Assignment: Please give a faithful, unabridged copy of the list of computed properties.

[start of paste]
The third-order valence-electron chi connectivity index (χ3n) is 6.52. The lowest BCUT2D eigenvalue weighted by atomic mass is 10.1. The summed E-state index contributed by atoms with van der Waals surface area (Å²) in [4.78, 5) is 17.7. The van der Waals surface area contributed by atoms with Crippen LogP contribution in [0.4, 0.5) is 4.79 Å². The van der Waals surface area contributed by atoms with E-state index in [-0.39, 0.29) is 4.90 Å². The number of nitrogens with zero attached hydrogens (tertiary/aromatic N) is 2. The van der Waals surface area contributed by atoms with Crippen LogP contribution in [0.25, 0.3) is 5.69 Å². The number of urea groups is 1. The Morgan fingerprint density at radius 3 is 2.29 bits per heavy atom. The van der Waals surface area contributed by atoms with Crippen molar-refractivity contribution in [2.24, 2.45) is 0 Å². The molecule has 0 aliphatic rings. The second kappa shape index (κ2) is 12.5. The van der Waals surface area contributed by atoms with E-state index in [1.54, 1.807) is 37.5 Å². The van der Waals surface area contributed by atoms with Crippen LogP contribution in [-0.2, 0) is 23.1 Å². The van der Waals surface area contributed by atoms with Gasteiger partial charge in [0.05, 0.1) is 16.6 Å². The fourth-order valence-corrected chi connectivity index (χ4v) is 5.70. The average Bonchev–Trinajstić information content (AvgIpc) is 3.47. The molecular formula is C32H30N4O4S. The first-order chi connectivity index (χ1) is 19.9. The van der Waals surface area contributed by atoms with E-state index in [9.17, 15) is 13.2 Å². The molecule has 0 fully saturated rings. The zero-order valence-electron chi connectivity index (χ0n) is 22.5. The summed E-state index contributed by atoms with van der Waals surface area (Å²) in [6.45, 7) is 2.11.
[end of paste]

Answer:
The third-order valence-electron chi connectivity index (χ3n) is 6.52. The lowest BCUT2D eigenvalue weighted by atomic mass is 10.1. The summed E-state index contributed by atoms with van der Waals surface area (Å²) in [4.78, 5) is 17.7. The van der Waals surface area contributed by atoms with Crippen LogP contribution in [0.4, 0.5) is 4.79 Å². The van der Waals surface area contributed by atoms with E-state index in [-0.39, 0.29) is 4.90 Å². The number of nitrogens with zero attached hydrogens (tertiary/aromatic N) is 2. The van der Waals surface area contributed by atoms with Crippen LogP contribution in [0.25, 0.3) is 5.69 Å². The number of urea groups is 1. The Morgan fingerprint density at radius 3 is 2.29 bits per heavy atom. The van der Waals surface area contributed by atoms with Crippen molar-refractivity contribution in [2.24, 2.45) is 0 Å². The molecule has 0 aliphatic rings. The second kappa shape index (κ2) is 12.5. The van der Waals surface area contributed by atoms with E-state index in [1.54, 1.807) is 37.5 Å². The van der Waals surface area contributed by atoms with Crippen LogP contribution in [-0.2, 0) is 23.1 Å². The van der Waals surface area contributed by atoms with Gasteiger partial charge in [0.05, 0.1) is 16.6 Å². The fourth-order valence-corrected chi connectivity index (χ4v) is 5.70. The average Bonchev–Trinajstić information content (AvgIpc) is 3.47. The molecular formula is C32H30N4O4S. The first-order chi connectivity index (χ1) is 19.9. The van der Waals surface area contributed by atoms with E-state index in [9.17, 15) is 13.2 Å². The molecule has 0 fully saturated rings. The zero-order valence-electron chi connectivity index (χ0n) is 22.5. The summed E-state index contributed by atoms with van der Waals surface area (Å²) in [6.45, 7) is 2.11.